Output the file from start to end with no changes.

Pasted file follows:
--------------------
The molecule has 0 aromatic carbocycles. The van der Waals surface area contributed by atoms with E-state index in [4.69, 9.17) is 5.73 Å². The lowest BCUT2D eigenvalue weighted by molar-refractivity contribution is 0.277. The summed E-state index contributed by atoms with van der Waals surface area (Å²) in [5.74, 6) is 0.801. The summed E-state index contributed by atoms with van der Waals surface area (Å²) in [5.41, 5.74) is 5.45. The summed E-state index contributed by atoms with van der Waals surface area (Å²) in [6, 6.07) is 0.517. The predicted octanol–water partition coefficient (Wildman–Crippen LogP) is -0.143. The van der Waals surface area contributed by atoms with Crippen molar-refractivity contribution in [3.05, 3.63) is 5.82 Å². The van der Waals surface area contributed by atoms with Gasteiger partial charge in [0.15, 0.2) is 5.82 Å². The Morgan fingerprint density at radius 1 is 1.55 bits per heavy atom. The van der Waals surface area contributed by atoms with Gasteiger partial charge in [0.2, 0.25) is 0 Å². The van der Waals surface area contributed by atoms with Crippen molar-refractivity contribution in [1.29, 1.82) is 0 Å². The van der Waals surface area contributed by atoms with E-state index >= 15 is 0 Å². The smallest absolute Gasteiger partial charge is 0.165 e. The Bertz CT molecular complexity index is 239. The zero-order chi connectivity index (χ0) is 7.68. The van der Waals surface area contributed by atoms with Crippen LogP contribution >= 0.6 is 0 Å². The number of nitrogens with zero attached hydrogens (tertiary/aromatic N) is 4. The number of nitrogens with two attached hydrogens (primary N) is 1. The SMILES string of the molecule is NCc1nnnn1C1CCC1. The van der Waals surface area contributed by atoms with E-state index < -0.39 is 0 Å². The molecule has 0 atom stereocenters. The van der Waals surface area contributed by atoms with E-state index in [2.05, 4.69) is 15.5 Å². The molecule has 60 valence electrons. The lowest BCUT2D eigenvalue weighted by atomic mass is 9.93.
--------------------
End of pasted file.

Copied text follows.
The molecule has 0 aromatic carbocycles. The van der Waals surface area contributed by atoms with E-state index in [4.69, 9.17) is 5.73 Å². The lowest BCUT2D eigenvalue weighted by molar-refractivity contribution is 0.277. The summed E-state index contributed by atoms with van der Waals surface area (Å²) in [5.74, 6) is 0.801. The summed E-state index contributed by atoms with van der Waals surface area (Å²) in [5.41, 5.74) is 5.45. The summed E-state index contributed by atoms with van der Waals surface area (Å²) in [6, 6.07) is 0.517. The predicted octanol–water partition coefficient (Wildman–Crippen LogP) is -0.143. The van der Waals surface area contributed by atoms with Crippen molar-refractivity contribution in [3.05, 3.63) is 5.82 Å². The van der Waals surface area contributed by atoms with Gasteiger partial charge in [0.15, 0.2) is 5.82 Å². The Morgan fingerprint density at radius 1 is 1.55 bits per heavy atom. The van der Waals surface area contributed by atoms with Gasteiger partial charge in [0.2, 0.25) is 0 Å². The van der Waals surface area contributed by atoms with Crippen molar-refractivity contribution in [1.29, 1.82) is 0 Å². The van der Waals surface area contributed by atoms with E-state index >= 15 is 0 Å². The smallest absolute Gasteiger partial charge is 0.165 e. The Bertz CT molecular complexity index is 239. The zero-order chi connectivity index (χ0) is 7.68. The van der Waals surface area contributed by atoms with Crippen LogP contribution >= 0.6 is 0 Å². The number of nitrogens with zero attached hydrogens (tertiary/aromatic N) is 4. The number of nitrogens with two attached hydrogens (primary N) is 1. The SMILES string of the molecule is NCc1nnnn1C1CCC1. The van der Waals surface area contributed by atoms with E-state index < -0.39 is 0 Å². The molecule has 0 atom stereocenters. The van der Waals surface area contributed by atoms with E-state index in [2.05, 4.69) is 15.5 Å². The molecule has 60 valence electrons. The lowest BCUT2D eigenvalue weighted by atomic mass is 9.93.